Art finds unique expression
It was touching to see RASA's special children enact scenes from the life of Ramana Maharishi.
SCALING HURDLES WITH ZEST: Students of RASA
It was poignant to see parents overcome with tears of joy as their very special children performed at the packed Mylapore Fine Arts Auditorium this past weekend. Seeing the students from the RASA Special School, (Ramana Sunritya Aalaya Centre for Theatre Art and Special Needs) don different roles with confidence for `Ramanaavataaram,' one could imagine the amount of work that had gone into the production.
"After I was through with my script and music recording, it took me two months of committed teaching to shape the students and showcase their talent," said Dr. Ambika Kameshwar, founder-director, RASA rehabilitation school.
The dance-drama, part of RASA's first Youth Festival to celebrate the 125th Birth Year of Ramana Maharishi, depicted the life and teachings of the sage. Eighty students with varied disabilities unleashed their talent in the art.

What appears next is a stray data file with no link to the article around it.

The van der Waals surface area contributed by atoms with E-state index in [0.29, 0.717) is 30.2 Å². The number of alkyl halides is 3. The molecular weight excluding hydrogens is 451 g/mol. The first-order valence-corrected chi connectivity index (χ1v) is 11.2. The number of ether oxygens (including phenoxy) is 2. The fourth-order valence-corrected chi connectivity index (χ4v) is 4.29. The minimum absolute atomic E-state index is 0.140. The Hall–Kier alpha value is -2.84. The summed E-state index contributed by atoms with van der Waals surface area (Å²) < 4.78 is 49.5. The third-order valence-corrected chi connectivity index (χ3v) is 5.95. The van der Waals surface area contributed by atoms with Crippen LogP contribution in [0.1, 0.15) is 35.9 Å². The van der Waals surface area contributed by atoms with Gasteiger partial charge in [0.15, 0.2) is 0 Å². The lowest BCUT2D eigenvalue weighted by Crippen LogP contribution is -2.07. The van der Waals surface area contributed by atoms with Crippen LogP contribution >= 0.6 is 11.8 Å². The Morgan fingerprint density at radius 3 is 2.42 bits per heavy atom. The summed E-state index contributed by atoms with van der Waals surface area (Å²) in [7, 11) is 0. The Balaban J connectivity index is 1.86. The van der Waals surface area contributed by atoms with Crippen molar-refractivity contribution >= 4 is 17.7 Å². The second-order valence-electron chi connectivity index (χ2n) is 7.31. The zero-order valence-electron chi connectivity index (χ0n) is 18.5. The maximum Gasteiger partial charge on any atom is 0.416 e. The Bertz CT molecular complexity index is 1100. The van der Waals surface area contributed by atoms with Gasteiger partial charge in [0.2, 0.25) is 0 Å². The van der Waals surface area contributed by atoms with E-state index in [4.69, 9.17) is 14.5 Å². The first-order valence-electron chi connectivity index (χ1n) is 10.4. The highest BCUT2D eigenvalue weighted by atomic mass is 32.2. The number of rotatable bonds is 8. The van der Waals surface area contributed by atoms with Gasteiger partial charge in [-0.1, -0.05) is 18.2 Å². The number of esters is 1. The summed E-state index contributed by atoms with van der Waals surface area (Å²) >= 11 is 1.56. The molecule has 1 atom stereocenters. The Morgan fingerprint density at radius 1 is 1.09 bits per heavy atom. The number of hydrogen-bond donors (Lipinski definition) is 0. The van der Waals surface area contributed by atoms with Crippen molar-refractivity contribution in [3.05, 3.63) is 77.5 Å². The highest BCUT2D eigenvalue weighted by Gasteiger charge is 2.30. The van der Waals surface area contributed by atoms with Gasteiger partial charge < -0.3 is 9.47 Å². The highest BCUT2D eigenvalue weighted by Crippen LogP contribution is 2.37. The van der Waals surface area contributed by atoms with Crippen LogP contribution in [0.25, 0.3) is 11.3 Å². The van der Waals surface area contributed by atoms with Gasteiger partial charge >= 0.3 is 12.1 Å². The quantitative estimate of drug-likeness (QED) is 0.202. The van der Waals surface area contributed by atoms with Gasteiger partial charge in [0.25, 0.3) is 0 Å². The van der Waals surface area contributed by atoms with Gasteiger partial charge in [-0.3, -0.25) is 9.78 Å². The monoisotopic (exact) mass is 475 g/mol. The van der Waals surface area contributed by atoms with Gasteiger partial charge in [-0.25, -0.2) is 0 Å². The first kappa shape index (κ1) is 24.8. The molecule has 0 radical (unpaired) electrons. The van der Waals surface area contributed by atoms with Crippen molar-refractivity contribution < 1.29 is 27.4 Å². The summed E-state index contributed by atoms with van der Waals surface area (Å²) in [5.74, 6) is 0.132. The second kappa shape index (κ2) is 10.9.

The programme, directed by Ambika Kameshwar, was run on a soulful pre-recorded track with mellifluous tunes and crisp dialogue.
Seventeen scenes from the birth of the child Venkatraman to the Ramanaashramam days of the Maharishi in 1950 unfolded.
Certain sequences made much impact. The women's song in praise of the new-born Ramana, the exciting games that the boys play with young Venkatraman, young Ramana's first encounter with death and the subsequent fear of death that seizes him and the inclusion of Villupattu that added regional flavour were some of them.
RASA's training for special children includes theatre, art and dance.
Says Ambika: "Mobility problems for special children can be tackled with dance movements just as their speech can be improved with repeated delivery of drama dialogue."
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